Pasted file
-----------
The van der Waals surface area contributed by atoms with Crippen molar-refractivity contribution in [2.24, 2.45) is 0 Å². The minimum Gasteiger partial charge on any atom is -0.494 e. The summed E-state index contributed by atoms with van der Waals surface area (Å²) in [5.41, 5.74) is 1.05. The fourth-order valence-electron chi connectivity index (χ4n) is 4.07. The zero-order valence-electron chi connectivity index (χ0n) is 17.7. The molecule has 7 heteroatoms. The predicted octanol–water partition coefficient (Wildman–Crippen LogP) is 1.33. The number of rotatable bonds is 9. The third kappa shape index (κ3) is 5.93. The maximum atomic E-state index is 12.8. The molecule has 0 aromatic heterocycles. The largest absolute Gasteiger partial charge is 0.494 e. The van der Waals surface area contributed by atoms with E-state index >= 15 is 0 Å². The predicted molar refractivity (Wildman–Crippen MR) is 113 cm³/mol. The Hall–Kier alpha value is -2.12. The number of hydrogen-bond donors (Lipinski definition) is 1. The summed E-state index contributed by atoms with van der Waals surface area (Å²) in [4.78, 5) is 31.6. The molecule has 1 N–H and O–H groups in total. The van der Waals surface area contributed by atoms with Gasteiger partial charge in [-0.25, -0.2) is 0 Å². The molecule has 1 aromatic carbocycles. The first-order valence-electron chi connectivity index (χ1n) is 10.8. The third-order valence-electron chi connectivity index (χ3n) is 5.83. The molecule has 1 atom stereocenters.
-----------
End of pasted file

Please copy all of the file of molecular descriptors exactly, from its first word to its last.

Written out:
The van der Waals surface area contributed by atoms with Crippen molar-refractivity contribution in [2.24, 2.45) is 0 Å². The minimum Gasteiger partial charge on any atom is -0.494 e. The summed E-state index contributed by atoms with van der Waals surface area (Å²) in [5.41, 5.74) is 1.05. The fourth-order valence-electron chi connectivity index (χ4n) is 4.07. The zero-order valence-electron chi connectivity index (χ0n) is 17.7. The molecule has 7 heteroatoms. The predicted octanol–water partition coefficient (Wildman–Crippen LogP) is 1.33. The number of rotatable bonds is 9. The third kappa shape index (κ3) is 5.93. The maximum atomic E-state index is 12.8. The molecule has 0 aromatic heterocycles. The largest absolute Gasteiger partial charge is 0.494 e. The van der Waals surface area contributed by atoms with E-state index >= 15 is 0 Å². The predicted molar refractivity (Wildman–Crippen MR) is 113 cm³/mol. The Hall–Kier alpha value is -2.12. The number of hydrogen-bond donors (Lipinski definition) is 1. The summed E-state index contributed by atoms with van der Waals surface area (Å²) in [4.78, 5) is 31.6. The molecule has 1 N–H and O–H groups in total. The van der Waals surface area contributed by atoms with Gasteiger partial charge in [-0.25, -0.2) is 0 Å². The molecule has 1 aromatic carbocycles. The first-order valence-electron chi connectivity index (χ1n) is 10.8. The third-order valence-electron chi connectivity index (χ3n) is 5.83. The molecule has 1 atom stereocenters.